Payments come in all shapes and sizes. But it doesn’t matter what the format is, it’s important you chase up what is rightfully yours, even if it is ‘just’ a prize.
I’ve finally received my prize for a submission I made to a gardening magazine, which was selected as the Star Letter in their January issue, published at the beginning of December. A neighbour had spotted a sunflower growing out of a branch of a tree. While it wasn’t the World’s tallest sunflower, the branch was certainly giving it an altitude boost.
So I snapped a photo, wrote a 54-word letter and submitted it. I was delighted when they published it as the Star letter, not just because of the prize, but because it meant I had another published photo to add to my DACS claim. My prize turned out to be an RSPB Premium Bird Feeding Station with additional bird feeders and bird food – worth £65. So £65 for 54 words and a photo was not to be sniffed at.
However, I had not received anything by the end of January (and remember, the magazine was published in early December, so we were only a week or so away from the March issue hitting the shops at the beginning of February). I got in touch. My first attempt didn’t result in a resolution, so two weeks later, I got in touch again. Success! I took delivery of my bird feeder last week.
My experiences with letter prizes is varied, but having to chase is not an uncommon one (six months is the longest it took me to get my prize). However, rarely is it the magazine’s fault. Magazines don’t pay for the prizes: they’re promotional tools, used by companies to get a bit of publicity. The magazine simply determines who should be the lucky recipient, and then they pass on the details of the lucky reader to the company offering the prize to sort out.
Here’s what to do when you spot you’re a Star Letter winner:
- Firstly, some companies are so on the ball you might receive your prize before the letter has appeared in the magazine. Always nice, but if you suddenly get a surprise package arrive one day, and don’t know what it’s for, think about any letters you may have submitted to magazines. (Not every prize comes with any correspondence included, so you may not realise it’s a star prize!)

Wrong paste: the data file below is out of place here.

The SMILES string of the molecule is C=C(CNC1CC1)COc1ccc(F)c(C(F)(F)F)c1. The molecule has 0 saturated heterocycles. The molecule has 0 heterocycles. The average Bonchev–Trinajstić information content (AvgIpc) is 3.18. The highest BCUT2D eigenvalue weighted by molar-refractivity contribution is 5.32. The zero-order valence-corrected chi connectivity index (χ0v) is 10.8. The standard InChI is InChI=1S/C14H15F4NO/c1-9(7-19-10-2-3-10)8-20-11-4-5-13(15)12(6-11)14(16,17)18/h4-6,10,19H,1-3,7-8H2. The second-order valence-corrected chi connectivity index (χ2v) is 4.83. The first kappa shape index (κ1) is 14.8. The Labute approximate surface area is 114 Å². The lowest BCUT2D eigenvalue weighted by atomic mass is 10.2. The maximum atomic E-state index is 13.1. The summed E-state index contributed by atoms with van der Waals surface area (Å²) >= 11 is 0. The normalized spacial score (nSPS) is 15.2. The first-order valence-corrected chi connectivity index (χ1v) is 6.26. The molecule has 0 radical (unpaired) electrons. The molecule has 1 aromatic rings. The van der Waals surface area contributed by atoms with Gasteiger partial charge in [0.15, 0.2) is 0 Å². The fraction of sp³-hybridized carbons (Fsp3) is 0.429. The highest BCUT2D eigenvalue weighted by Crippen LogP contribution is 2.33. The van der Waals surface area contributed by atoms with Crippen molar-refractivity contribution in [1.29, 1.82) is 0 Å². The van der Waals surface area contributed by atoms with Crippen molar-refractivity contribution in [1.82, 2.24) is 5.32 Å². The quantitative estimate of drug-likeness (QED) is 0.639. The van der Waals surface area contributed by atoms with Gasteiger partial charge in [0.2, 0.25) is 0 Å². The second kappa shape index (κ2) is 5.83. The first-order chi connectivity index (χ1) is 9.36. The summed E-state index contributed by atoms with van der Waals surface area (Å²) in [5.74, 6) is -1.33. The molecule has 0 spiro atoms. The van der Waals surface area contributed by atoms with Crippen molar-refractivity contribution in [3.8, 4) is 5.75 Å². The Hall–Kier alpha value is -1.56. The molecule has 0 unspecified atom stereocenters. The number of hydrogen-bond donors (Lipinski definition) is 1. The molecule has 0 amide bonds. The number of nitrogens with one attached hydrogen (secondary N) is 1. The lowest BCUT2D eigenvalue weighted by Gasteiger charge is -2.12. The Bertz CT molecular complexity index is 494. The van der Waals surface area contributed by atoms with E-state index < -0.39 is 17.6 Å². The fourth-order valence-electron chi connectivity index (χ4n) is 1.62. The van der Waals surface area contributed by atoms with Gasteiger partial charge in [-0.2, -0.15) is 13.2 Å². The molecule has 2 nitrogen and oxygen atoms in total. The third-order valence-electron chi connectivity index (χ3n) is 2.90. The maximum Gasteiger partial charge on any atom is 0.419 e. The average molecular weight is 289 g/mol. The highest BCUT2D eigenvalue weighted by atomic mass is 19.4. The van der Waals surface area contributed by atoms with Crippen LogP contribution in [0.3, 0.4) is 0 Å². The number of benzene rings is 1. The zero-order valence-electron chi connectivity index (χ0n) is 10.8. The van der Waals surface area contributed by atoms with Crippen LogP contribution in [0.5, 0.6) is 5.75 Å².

- Check the issue date your letter appears in, and when it comes out. Some prizes arrive at the end of the month of the publication date. (My letter was published in the January issue, which was on sale near the beginning of December. So I didn’t start chasing until the end of January.)
- Don’t get angry at the delay. As I’ve mentioned earlier, it may not be the magazine’s fault, and you’ll need their help to resolve the issue. If the magazine has passed your details onto the PR company, it’s that company’s responsibility to get the prize to you.
- Contact the magazine (by phone or email) and explain that you’re still waiting. Either use the same email address you used to submit your letter, or look for an editorial or office assistant contact in the flannel panel (the section of the magazine listing its contacts).
- Explain which issue your letter was used as the star letter, and also state what your prize is. Prizes can vary from issue to issue, depending upon who’s supplying them, so the magazine may need to know the prize in order to determine which PR company to chase on your behalf.
- Repeat your address, when you get in touch. (Actually, did you give them your address in the first place? With most letters now submitted by email, it’s easy to forget to add this information to your email.)
- Leave it a couple of weeks before you chase again. If you’ve spoken to someone on the phone they may give you an idea as to when you’ll receive something. If you chase by email then just bear in mind that editorial staff are allowed holidays, are sometimes off work sick and, let’s be honest, put your query at the back of the to-do pile because their priority for the next few days is getting the next issue put to bed.
- Thank everyone when the situation is resolved.
In my experience, I’ve never had to chase more than twice. (Magazines don’t like unhappy readers!) But it’s important that you do chase, because you’re entitled to what is rightfully yours.
The birds in my garden are pleased I did!